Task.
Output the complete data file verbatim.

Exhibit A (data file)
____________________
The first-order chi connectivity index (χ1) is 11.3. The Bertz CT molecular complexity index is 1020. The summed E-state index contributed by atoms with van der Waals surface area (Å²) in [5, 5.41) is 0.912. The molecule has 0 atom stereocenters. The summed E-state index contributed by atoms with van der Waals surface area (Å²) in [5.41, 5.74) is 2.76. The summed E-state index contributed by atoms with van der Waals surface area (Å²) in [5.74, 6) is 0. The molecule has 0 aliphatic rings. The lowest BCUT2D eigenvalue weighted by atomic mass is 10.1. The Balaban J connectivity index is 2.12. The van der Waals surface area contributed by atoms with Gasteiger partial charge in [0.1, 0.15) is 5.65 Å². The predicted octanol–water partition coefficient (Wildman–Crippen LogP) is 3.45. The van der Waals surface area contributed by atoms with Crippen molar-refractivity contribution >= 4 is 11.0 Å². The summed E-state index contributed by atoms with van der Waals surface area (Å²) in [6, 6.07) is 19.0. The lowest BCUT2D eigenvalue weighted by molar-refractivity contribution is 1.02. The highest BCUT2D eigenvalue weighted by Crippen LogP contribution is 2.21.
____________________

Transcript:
The first-order chi connectivity index (χ1) is 11.3. The Bertz CT molecular complexity index is 1020. The summed E-state index contributed by atoms with van der Waals surface area (Å²) in [5, 5.41) is 0.912. The molecule has 0 atom stereocenters. The summed E-state index contributed by atoms with van der Waals surface area (Å²) in [5.41, 5.74) is 2.76. The summed E-state index contributed by atoms with van der Waals surface area (Å²) in [5.74, 6) is 0. The molecule has 0 aliphatic rings. The lowest BCUT2D eigenvalue weighted by atomic mass is 10.1. The Balaban J connectivity index is 2.12. The van der Waals surface area contributed by atoms with Gasteiger partial charge in [0.1, 0.15) is 5.65 Å². The predicted octanol–water partition coefficient (Wildman–Crippen LogP) is 3.45. The van der Waals surface area contributed by atoms with Crippen molar-refractivity contribution >= 4 is 11.0 Å². The summed E-state index contributed by atoms with van der Waals surface area (Å²) in [6, 6.07) is 19.0. The lowest BCUT2D eigenvalue weighted by molar-refractivity contribution is 1.02. The highest BCUT2D eigenvalue weighted by Crippen LogP contribution is 2.21.